\[cov(\eta_i + z_i^T \gamma, \eta_j + z_j^T \gamma) = cov(\eta_i, \eta_j) + cov(\eta_i, z_j^T \gamma) + cov(z_i^T \gamma, \eta_j) + cov(z_i^T \gamma, z_j^T \gamma).\]Things now simplify quite a lot. The first term is just the kernel function we’ve discussed for time + surface. The second and third terms are zero, since we assume that $\eta_i$ and $\gamma$ are independent in the prior. That leaves the final term:

\[cov(z_i^T \gamma, z_j^T \gamma)= z_i^T cov(\gamma, \gamma) z_j,\]where I’ve used a standard result for vector covariances multiplied by (constant) matrices. We had that

\[\gamma_j \stackrel{iid}{\sim} \mathcal{N}(0, \sigma^2),\]so

\[\gamma \sim \mathcal{N}(0, \sigma^2 I),\]and

\[cov(z_i^T \gamma, z_j^T \gamma) = \sigma^2 z_i^T z_j.\]This completes the “random effects kernel”, which actually is nothing but a linear kernel! The kernel function is:

\[k_{raneff}(z_i, z_j) = \sigma^2 z_i^T z_j.\]If $Z_1$ and $Z_2$ are matrices of shape $N \times M$ and $D \times M$, we can compute all covariances at once as follows:

\[k_{raneff}(Z_1, Z_2) = \sigma^2 Z_1Z_2^T.\]#### The result

The full kernel function is:

\[k_{full} = k_{ts} + k_{raneff},\]the first being the product of RBF kernels on time and surface, and the second being the random effects kernel.

The first thing we can do is predict only $k_{ts}$, the time and surface component. It looks like this:

The plot looks similar to the previous one, but not the same. To be quite honest, I’m not sure I like it better! For one, I think most viewers of tennis would agree that rally lengths on grass *have* got a bit longer over time, but in this new plot, we don’t really see much of that. Perhaps we need an even more complex model, like surface-specific random effects? I’m not entirely sure at this point.

We can also take a look at the estimated random effects for the players. Of players with at least 10 matches played, here are the fifteen who are estimated to extend rallies the most:

mean | sd | |
---|---|---|

Gilles Simon | 1.38 | 0.13 |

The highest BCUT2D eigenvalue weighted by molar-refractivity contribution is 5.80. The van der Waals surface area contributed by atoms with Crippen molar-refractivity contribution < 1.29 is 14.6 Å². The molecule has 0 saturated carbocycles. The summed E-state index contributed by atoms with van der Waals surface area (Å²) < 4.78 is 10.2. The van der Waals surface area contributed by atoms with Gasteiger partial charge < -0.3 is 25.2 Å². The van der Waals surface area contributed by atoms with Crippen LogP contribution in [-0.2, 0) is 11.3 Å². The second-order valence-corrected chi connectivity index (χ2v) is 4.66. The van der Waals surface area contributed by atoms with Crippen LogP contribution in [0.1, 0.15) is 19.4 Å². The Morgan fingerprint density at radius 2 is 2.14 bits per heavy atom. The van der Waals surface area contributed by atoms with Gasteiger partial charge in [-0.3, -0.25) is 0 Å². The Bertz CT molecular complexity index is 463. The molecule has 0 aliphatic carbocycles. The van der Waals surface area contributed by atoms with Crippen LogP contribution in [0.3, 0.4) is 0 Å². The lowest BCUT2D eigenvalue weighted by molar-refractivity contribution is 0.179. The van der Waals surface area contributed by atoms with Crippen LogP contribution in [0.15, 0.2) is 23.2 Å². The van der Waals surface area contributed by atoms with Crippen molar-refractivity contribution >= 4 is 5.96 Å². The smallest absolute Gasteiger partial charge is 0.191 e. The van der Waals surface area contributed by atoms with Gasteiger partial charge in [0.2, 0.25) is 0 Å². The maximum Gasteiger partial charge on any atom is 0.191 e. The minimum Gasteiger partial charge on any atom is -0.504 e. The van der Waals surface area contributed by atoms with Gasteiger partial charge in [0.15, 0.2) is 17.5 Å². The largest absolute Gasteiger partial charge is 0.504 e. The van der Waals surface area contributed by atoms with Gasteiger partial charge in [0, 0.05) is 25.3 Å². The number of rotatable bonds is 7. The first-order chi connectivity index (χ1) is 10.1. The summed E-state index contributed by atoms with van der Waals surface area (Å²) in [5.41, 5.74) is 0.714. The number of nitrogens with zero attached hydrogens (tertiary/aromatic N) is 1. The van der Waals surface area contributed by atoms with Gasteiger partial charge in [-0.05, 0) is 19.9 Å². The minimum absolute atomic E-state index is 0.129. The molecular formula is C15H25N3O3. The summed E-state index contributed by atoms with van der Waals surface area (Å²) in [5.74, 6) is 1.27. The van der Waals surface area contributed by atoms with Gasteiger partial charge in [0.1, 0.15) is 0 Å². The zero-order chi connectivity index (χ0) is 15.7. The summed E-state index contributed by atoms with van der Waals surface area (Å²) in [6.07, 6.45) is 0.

Mats Wilander | 1.19 | 0.16 |

Guillermo Coria | 1.17 | 0.18 |

Alex De Minaur | 0.93 | 0.13 |

Roberto Bautista Agut | 0.86 | 0.11 |

Andy Murray | 0.8 | 0.06 |

Thomas Muster | 0.73 | 0.16 |

David Ferrer | 0.69 | 0.09 |

Novak Djokovic | 0.69 | 0.05 |

Alex Corretja | 0.66 | 0.19 |

Jimmy Connors | 0.66 | 0.17 |

Lleyton Hewitt | 0.66 | 0.08 |

Diego Sebastian Schwartzman | 0.65 | 0.17 |

Guido Pella | 0.64 | 0.17 |

Marton Fucsovics | 0.57 | 0.16 |

As you’d expect, Mats Wilander is high up here (just look at this rally – not actually the longest ever, but still), and I think the others seem mostly reasonable too. Gilles Simon tops the list: rallies against him are expected to be 1.38 shots longer than usual.

We can also look at the fifteen who are estimated to shorten rallies the most:

mean | sd | |
---|---|---|

Ivo Karlovic | -1.46 | 0.12 |

John Mcenroe | -1.43 | 0.16 |

Richard Krajicek | -1.02 | 0.19 |

John Isner | -0.94 | 0.1 |

Dustin Brown | -0.93 | 0.16 |

Stefan Edberg | -0.89 | 0.09 |

Reilly Opelka | -0.86 | 0.19 |

Milos Raonic | -0.82 | 0.1 |

Pete Sampras | -0.77 | 0.09 |

Patrick Rafter | -0.75 | 0.14 |

Michael Stich | -0.72 | 0.17 |

Alexander Bublik | -0.71 | 0.17 |

Marco Cecchinato | -0.62 | 0.18 |

Boris Becker | -0.6 | 0.12 |

Denis Shapovalov | -0.59 | 0.11 |

This seems to be a mix of serve-volleyers and big servers, which also seems reasonable. Don’t expect long rallies if you’re watching a Karlovic - Opelka match, for example.

Overall, I hope you found this blog post interesting. Personally, I think adding random effects to GPs can be a reasonable thing to do a lot of the time, and I’m likely to use the “random effects kernel” a fair bit in the future.

UPDATE (28th March 2021): The code I used to fit the GP in this blog post is now available here.